Further, the porous article produced by the present invention can be employed to remove minute particles of solid matter from water by permeation of the water through the pipe. Although there are various filtering materials known, none can be as easily and economically produced as can the porous article of the present invention. Likewise, soot, smoke, and other materials of combustion from an air-stream can likewise be removed by employing a microporous article of the present invention as a filter. Sheets of plastic material as thick as desired may be extruded and used in a variety of ways such as a porous filter medium or an evaporative cooler. These sheets may be extruded also with interior channels for the conveyance of either a suspension or a filtrate.

Therefore, the porous article produced by the present invention is very useful in many aspects, economical to produce, and is an article wherein the porosity of the article can readily be controlled.

An object of the present invention is to produce a porous article wherein the porosity is readily controlled.

Another object of the invention is to provide a porous article formed from a polymeric resin having intrinsic acid properties.

Another object of the invention is to provide an economical, eificient method of producing a porous article formed from a polymeric resin having intrinsic acid properties.

Another object of the invention is to provide a porous article formed from an acrylonitrile butadiene styrene terpolymer wherein the porosity can readily be controlled depending upon the desired use of said article.

Various other objects, advantages, and features of the invention will become apparent to those skilled in the art from a reading of this disclosure.

Drawings accompany and are a part of this disclosure. These drawings depict preferred specific embodiments of the method of producing a porous article and a product so produced of the invention, and it is to be understood that these drawings are not to unduly limit the scope of the invention. In the drawings:

FIG. 1 is a schematic representation of an extruder used in producing the porous article of the present invention.

FIG. 2 is an enlarged schematic representation of a porous conduit of the present invention.

FIG. 3 is an enlarged schematic representation of a porous sheet of the present invention.

In the following is a discussion and description of the invention made with reference to the drawings whereupon the sarne reference numerals are used to indicate the same or similar parts and/or structure. The discussion and description is of preferred specific embodiments of the new method of making porous articles and the articles so produced of the invention, and it is to be understood that the discussion and description is not to unduly limit the scope of the invention.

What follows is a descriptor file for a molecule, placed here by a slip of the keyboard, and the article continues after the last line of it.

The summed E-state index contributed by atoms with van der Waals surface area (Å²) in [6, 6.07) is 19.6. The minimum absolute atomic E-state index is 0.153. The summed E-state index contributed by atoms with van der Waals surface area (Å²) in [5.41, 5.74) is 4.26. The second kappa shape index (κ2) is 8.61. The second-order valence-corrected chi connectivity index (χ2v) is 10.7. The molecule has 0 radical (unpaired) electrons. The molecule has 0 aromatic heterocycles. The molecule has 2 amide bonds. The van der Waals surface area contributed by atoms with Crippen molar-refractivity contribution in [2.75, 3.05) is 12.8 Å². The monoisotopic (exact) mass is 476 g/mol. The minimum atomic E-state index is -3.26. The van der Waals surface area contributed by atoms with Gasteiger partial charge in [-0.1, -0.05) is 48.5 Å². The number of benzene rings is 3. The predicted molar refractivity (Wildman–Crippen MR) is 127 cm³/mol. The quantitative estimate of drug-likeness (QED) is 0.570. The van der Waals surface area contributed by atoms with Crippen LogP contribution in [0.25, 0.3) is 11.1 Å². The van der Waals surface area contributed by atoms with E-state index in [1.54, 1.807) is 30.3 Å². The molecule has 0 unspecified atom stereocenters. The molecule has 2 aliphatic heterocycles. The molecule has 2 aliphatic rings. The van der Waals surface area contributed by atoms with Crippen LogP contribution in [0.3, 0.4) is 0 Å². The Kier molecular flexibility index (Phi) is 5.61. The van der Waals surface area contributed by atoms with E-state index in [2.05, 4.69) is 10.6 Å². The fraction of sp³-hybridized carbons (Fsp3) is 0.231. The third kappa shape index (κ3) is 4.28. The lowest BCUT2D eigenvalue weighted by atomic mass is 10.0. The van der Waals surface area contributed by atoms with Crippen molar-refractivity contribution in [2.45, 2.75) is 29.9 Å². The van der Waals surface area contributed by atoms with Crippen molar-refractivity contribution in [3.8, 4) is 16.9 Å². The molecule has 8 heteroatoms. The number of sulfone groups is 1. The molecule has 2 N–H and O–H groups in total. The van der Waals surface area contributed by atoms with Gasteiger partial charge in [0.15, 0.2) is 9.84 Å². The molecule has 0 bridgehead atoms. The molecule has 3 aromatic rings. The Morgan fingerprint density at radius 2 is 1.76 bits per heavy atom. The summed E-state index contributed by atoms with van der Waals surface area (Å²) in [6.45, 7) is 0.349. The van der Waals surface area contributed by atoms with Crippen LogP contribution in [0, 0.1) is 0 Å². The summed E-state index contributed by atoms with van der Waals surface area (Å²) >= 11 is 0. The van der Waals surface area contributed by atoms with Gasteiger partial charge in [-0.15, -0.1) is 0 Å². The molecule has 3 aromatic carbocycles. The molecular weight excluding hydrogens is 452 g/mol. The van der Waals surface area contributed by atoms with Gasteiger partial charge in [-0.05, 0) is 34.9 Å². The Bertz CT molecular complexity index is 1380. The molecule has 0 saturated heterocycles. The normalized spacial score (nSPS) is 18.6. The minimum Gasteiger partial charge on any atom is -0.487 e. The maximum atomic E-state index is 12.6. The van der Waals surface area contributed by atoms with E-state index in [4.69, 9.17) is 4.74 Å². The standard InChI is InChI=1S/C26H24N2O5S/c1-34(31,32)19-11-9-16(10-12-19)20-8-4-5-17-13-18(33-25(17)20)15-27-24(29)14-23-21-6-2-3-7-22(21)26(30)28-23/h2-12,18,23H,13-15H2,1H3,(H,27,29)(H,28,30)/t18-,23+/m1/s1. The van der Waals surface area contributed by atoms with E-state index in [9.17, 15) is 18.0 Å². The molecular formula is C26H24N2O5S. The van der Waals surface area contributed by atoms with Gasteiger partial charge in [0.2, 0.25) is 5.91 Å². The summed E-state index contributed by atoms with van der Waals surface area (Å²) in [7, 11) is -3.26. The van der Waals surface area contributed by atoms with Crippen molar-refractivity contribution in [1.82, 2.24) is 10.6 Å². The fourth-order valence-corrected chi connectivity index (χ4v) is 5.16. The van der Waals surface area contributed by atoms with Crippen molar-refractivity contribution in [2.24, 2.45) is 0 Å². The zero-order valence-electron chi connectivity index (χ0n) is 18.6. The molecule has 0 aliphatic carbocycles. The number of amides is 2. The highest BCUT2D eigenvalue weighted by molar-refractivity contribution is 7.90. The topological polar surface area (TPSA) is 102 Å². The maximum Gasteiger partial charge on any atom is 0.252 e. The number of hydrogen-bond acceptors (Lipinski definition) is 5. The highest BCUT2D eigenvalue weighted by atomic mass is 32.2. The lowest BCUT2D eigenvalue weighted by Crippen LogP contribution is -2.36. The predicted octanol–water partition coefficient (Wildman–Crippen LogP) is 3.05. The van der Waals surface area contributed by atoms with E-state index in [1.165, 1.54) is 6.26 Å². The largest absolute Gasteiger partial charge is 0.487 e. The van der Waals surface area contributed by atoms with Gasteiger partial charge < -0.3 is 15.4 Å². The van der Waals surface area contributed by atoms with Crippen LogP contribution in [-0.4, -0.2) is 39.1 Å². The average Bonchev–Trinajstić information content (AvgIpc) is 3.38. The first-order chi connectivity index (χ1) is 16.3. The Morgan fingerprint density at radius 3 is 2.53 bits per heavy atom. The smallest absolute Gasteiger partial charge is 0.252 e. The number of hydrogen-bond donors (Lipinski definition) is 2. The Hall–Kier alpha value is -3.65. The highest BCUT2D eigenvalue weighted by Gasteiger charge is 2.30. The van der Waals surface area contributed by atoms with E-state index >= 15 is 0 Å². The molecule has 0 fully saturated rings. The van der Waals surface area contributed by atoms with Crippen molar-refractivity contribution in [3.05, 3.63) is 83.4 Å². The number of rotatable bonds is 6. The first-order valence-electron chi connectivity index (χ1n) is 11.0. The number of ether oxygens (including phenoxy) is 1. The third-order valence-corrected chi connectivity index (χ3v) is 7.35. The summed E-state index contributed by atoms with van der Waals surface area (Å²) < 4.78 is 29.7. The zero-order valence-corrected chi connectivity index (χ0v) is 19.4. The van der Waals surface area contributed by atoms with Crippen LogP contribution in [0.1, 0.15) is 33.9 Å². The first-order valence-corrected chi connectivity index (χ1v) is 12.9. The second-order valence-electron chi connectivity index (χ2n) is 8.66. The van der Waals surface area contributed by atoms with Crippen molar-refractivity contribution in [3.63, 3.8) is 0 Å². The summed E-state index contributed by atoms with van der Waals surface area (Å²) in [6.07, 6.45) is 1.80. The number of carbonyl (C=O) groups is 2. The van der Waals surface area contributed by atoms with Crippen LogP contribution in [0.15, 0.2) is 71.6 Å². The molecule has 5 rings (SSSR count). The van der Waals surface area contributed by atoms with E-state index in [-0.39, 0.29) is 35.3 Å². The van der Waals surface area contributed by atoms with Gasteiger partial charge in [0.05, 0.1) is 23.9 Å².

With reference now to the drawings, and more particularly to FIG. 1, there is shown an extruder 11 having a forwarding screw 12 rotatably mounted in barrel l3 heated by means of a circulating hot fluid, such as circulating hot oil. Circulating hot oil is introduced through inlet 14 and circulates within jacket 16 surrounding barrel 13 and exits through outlet 17. Barrel 13 of extruder 11 is fitted with a tangentially situated feed hopper 18 having feed port 19 situated at the base thereof, inlet 21 for the introduction of gas therethrough, and suitable gear means 22 for driving screw 12. Die head 23 is positioned adjacent the downstream end portion of barrel 13 and screw 12, and maintained therein by any suitable means which are well known in the art. The screw of the extruder may be driven by any suitable means, for example, an electric motor, not shown.

Extrudate 24, formed by the extrusion of the semi molten material passing through extruder 11 is adapted to be introduced through a reduced pressure cooling zone 26 while extrudate 24 is in a semi-molten state thus producing a porous article exiting from reduced pressure cooling zone 26.

Reduced pressure cooling zone 26 is shown as a vacuum chamber 27 having an inlet 28, and outlet 29 so as to allow extrudate 24 to pass therethrough. Vacuum chamber 27 is also provided with a conduit 31 which communicates with the interior of vacuum chamber 27 and is connected to a vacuum source (not shown), and an outlet conduit 25 which communicates with the interior of vacuum chamber 27 at one end and the other end is positioned within chamber trap 30. Outlet conduit 25 is positioned below the liquid level within trap 30 so as to maintain a vacuum with reduced pressure cooling zone 26. As liquid is passed through conduit 25 and into trap 30 it rises therein until it flows through conduit 35 which leads to a sewer not shown. As can readily be seen the use of chamber trap 30 and sealing means 34 allow a vacuum to be created on the walls of extrudate 24 positioned therein. A plurality of water spray nozzels 32 are shown positioned within the interior of vacuum chamber 27 so as to provide a water spray upon the extrudate thus facilitating the cooling of the same. Water spray nozzels 32 are connected to conduit 33 which in turn is connected to a water source supply (not shown). In extruding a pipe or other closed vessel it will be apparent that the extended end of the pipe must be kept open to the atmosphere or otherwise a vacuum will be applied through the pipewall to the extruder die and the semi-molten extrudate will be collapsed by the internal vacuum at the die.

Sealing means 34 is mounted on the exterior surface of vacuum chamber 27 so as to form a semi-seal between extrudate 24 and inlet 28 and outlet 29 of vacuum chamber 27, thus allowing a vacuum to be applied to the extrudate positioned within the vacuum chamber. Desirable results have been obtained wherein sealing means 34 comprises a flexible rubber sheet 36 having an opening therein and the diameter of the opening is of sufficient size to allow a clearance of about 1/16 1/8 inch between extrudate 24 and rubber sheet 36. Rubber sheet 36 is maintained in position on vacuum chamber 27 by means of plate 37 and bolt 38.